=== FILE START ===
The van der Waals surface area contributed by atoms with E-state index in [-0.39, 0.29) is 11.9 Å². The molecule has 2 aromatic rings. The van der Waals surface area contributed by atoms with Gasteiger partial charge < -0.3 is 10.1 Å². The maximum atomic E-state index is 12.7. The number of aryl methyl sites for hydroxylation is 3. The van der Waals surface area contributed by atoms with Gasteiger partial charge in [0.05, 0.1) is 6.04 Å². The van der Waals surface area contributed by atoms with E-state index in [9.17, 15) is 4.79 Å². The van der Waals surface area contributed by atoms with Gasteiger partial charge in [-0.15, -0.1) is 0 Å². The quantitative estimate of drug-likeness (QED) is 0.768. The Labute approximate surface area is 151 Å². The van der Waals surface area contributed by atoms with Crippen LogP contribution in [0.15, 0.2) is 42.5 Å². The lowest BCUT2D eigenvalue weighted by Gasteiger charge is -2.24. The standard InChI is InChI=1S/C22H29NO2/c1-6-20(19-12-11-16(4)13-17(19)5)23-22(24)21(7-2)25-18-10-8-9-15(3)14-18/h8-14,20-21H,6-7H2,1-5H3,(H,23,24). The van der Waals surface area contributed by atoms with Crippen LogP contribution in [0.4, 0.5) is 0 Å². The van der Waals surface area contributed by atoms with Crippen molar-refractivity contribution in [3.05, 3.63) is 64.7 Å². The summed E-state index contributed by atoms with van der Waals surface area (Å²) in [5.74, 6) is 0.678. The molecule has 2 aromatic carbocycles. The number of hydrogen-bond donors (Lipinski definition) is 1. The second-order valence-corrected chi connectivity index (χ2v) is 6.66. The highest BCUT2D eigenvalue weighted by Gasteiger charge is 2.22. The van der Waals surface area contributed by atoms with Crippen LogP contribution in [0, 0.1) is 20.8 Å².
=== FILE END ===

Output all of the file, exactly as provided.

The van der Waals surface area contributed by atoms with E-state index in [-0.39, 0.29) is 11.9 Å². The molecule has 2 aromatic rings. The van der Waals surface area contributed by atoms with Gasteiger partial charge < -0.3 is 10.1 Å². The maximum atomic E-state index is 12.7. The number of aryl methyl sites for hydroxylation is 3. The van der Waals surface area contributed by atoms with Gasteiger partial charge in [0.05, 0.1) is 6.04 Å². The van der Waals surface area contributed by atoms with E-state index in [9.17, 15) is 4.79 Å². The van der Waals surface area contributed by atoms with Gasteiger partial charge in [-0.15, -0.1) is 0 Å². The quantitative estimate of drug-likeness (QED) is 0.768. The Labute approximate surface area is 151 Å². The van der Waals surface area contributed by atoms with Crippen LogP contribution in [0.15, 0.2) is 42.5 Å². The lowest BCUT2D eigenvalue weighted by Gasteiger charge is -2.24. The standard InChI is InChI=1S/C22H29NO2/c1-6-20(19-12-11-16(4)13-17(19)5)23-22(24)21(7-2)25-18-10-8-9-15(3)14-18/h8-14,20-21H,6-7H2,1-5H3,(H,23,24). The van der Waals surface area contributed by atoms with Crippen LogP contribution in [0.4, 0.5) is 0 Å². The van der Waals surface area contributed by atoms with Crippen molar-refractivity contribution in [3.05, 3.63) is 64.7 Å². The summed E-state index contributed by atoms with van der Waals surface area (Å²) in [5.74, 6) is 0.678. The molecule has 2 aromatic carbocycles. The number of hydrogen-bond donors (Lipinski definition) is 1. The second-order valence-corrected chi connectivity index (χ2v) is 6.66. The highest BCUT2D eigenvalue weighted by Gasteiger charge is 2.22. The van der Waals surface area contributed by atoms with Crippen LogP contribution in [0, 0.1) is 20.8 Å².